How does she not fall in! Another shot of Ambra taking a drink in the fountain at Airole.
How does she not fall in! Another shot of Ambra taking a drink in the fountain at Airole.
Are you ready for doggie trick or treating? We’ve been preparing some of Irie and Tiki’s favorite pumpkin and peanut butter treats, ones that are quick and easy to make. We’ll be…
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In the debate over whether nature or nurture is more important in a baby’s development, there’s one kitten who’s making a big case for nurture – a kitten raised by Siberian huskies who now seems to think she is one!
According to Life with Cats, Rosie was only a few weeks old when she was rescued and taken in by a family in California. The Bui sisters, Thi, Thoa and Tram, a family of animal lovers, already had a trio of beautiful huskies.
The first night Rosie was with her new family she didn’t seem to be doing well so the Buis let her snuggle with Lilo, a motherly, nurturing member of the husky clan. Lilo accepted her job and took it very seriously and soon was protecting and caring for Rosie as if she were her own puppy.
The Buis were a bit surprised by the depth of Lilo’s devotion to the kitten. The husky had never had puppies of her own and had been spayed just the week before Rosie came to stay.
Guide dogs are known to perform incredible duties for the humans they assist but one smart dog has become the first ever guide dog officially trained to accompany his handler on marathon training runs!
According to a story in Runner’s World, Klinger, a two-year-old German Shepherd, is the first dog to be specially trained through a new program by Guiding Eyes for Blind called the Running Guides. Klinger has been trained to assist veteran and triathlete, Richard Hunter.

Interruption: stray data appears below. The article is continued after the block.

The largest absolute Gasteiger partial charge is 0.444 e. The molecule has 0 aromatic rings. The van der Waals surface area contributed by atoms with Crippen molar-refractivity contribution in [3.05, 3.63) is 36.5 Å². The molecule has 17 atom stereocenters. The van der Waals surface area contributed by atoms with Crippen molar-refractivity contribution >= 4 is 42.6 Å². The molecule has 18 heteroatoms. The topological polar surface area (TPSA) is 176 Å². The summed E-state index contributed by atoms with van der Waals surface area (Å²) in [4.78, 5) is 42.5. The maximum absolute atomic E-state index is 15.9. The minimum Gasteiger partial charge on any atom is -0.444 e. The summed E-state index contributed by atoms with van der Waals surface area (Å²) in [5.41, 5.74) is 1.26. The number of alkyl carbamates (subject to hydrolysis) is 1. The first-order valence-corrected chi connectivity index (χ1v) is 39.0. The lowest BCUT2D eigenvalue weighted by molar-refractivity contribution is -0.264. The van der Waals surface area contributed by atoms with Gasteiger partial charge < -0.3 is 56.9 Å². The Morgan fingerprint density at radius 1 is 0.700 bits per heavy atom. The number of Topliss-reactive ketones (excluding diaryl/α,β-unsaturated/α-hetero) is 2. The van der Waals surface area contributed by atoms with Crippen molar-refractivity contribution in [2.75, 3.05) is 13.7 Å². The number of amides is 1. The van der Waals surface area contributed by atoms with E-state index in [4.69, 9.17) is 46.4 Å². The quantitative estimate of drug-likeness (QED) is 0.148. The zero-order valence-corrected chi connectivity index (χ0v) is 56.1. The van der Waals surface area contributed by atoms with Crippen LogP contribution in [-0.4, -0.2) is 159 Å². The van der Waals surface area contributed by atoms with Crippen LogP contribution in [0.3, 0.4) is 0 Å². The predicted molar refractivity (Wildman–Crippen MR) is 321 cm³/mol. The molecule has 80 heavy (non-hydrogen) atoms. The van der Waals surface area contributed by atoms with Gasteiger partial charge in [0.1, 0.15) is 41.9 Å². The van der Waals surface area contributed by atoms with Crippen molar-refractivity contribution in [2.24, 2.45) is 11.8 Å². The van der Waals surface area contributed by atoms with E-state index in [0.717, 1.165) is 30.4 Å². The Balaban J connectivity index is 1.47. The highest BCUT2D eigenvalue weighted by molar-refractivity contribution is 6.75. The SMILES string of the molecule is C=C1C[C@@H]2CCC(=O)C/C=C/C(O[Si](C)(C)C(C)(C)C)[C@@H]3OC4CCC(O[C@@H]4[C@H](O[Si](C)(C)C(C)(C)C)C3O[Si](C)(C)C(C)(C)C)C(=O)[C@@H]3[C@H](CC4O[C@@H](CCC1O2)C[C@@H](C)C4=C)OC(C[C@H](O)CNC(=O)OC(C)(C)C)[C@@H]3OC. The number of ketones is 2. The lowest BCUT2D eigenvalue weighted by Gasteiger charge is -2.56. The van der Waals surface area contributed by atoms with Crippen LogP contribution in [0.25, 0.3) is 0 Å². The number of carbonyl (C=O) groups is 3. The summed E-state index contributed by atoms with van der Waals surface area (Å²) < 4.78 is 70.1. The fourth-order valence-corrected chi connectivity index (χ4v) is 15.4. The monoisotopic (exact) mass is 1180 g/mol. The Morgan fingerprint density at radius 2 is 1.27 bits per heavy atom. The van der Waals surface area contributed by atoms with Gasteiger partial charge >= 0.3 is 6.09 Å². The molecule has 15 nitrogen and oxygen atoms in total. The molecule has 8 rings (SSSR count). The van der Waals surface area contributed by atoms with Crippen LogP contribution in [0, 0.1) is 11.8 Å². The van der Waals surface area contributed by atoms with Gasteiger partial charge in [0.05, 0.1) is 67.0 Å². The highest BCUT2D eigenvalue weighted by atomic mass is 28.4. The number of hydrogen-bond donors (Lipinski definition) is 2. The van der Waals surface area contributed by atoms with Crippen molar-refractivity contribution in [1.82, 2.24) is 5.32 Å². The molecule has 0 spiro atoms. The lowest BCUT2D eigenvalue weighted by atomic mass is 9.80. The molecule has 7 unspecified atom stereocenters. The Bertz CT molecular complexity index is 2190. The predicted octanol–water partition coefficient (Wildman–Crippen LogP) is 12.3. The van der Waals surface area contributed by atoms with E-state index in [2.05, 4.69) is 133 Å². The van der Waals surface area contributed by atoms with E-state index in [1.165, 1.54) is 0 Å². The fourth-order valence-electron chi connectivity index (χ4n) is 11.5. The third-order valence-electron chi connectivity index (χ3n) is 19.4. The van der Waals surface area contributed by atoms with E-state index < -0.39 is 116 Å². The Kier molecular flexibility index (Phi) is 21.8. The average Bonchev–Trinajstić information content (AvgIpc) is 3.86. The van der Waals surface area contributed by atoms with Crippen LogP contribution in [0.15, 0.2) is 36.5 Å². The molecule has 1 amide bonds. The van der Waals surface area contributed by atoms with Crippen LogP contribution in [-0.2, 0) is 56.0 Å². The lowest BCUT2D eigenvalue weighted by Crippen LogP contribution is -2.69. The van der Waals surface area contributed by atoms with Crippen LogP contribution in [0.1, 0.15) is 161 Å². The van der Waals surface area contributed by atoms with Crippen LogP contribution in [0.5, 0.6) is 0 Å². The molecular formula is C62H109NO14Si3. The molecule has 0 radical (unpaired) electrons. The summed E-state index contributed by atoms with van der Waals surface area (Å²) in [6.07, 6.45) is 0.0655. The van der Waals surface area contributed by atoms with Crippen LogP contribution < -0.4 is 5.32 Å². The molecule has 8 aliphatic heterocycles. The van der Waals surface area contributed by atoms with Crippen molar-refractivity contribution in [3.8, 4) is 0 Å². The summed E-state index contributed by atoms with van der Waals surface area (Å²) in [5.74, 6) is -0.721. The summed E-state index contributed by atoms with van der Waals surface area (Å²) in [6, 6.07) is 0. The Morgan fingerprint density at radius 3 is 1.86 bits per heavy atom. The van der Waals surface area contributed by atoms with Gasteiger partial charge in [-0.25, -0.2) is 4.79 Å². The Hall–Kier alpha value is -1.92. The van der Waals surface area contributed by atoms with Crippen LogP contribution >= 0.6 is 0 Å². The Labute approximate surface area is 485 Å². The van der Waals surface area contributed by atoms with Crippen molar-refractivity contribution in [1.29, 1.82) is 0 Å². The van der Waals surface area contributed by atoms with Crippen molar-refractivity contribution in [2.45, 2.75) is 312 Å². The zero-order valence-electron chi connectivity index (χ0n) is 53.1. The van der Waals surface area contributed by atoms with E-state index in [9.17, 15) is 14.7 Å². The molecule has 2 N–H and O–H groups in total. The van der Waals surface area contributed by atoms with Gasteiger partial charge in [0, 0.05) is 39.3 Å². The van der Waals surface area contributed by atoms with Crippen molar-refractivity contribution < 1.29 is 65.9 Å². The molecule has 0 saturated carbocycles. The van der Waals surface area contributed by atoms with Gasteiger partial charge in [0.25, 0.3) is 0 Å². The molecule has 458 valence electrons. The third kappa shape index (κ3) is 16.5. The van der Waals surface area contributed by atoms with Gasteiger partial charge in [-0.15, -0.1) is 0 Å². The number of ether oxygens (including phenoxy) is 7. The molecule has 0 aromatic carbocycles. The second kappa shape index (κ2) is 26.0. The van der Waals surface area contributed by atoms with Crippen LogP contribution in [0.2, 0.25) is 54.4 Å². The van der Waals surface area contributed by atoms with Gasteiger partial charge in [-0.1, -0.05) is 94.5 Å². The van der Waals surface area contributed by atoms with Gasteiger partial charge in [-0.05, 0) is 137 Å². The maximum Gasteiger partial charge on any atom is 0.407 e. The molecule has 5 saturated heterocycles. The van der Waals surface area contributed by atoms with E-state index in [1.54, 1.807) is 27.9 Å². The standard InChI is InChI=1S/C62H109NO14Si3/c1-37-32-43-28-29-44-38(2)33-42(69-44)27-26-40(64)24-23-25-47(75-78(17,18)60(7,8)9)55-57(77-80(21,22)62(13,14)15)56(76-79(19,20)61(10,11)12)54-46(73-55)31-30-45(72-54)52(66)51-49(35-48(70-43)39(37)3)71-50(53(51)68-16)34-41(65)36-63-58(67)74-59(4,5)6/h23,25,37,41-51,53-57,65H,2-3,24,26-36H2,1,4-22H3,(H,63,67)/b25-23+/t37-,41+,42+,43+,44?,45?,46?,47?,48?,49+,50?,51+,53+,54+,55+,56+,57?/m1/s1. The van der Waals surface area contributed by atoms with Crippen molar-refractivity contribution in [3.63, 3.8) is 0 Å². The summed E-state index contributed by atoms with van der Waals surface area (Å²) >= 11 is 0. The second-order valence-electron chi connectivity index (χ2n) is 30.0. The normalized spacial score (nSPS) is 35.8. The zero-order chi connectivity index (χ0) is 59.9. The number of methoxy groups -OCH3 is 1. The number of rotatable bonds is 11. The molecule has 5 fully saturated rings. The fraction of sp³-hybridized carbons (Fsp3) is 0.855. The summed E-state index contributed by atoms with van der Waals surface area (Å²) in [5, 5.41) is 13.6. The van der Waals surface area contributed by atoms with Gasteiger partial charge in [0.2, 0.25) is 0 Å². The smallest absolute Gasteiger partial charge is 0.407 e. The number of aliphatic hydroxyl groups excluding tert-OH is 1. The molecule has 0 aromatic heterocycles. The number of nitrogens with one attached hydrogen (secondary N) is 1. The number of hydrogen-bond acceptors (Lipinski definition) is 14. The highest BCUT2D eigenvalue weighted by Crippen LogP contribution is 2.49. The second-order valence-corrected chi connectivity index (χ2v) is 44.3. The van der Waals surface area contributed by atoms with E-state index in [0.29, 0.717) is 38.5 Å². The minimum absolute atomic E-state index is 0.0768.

Hunter’s love for running began when he was in the marines. Although the California resident began to lose his sight in 1989 due to a disease called Retinitis Pigmentosa, he has continued to compete in marathons, triathlons and even Iron Man triathlons.
Klinger serves as Hunter’s general guide dog but his special training will enable Hunter to go on runs without another human alongside.
I think it’s really hard for those of us in the Northern Hemisphere to understand what special place Australia is in terms of biodiversity.
It is largest area in the world that has been isolated from the rest of the continents long enough for evolution to take an entirely different course, but when Europeans came, so much of the biodiversity wound up disappearing. Unfortunately, this is still going on.
One animal I wish we’d been able to study more closely before it became extinct is the pig-footed bandicoot (Chaeropus ecaudatus). This animal was a bandicoot that had evolved something similar to cloven hooves on the front feet. Cloven hooves, are the trademark of the Artiodactyls, the very successful group of placental mammals that includes cows, sheep, goats, deer, and pigs. But here was a bandicoot that had them on its front feet. Its hind feet had a single “hoof,” with two vestigial toes higher up the leg, which were almost like the double dewclaws of a Great Pyrenees or Beauceron.
No other animal, placental or otherwise, has produced such an unusual toe arrangement.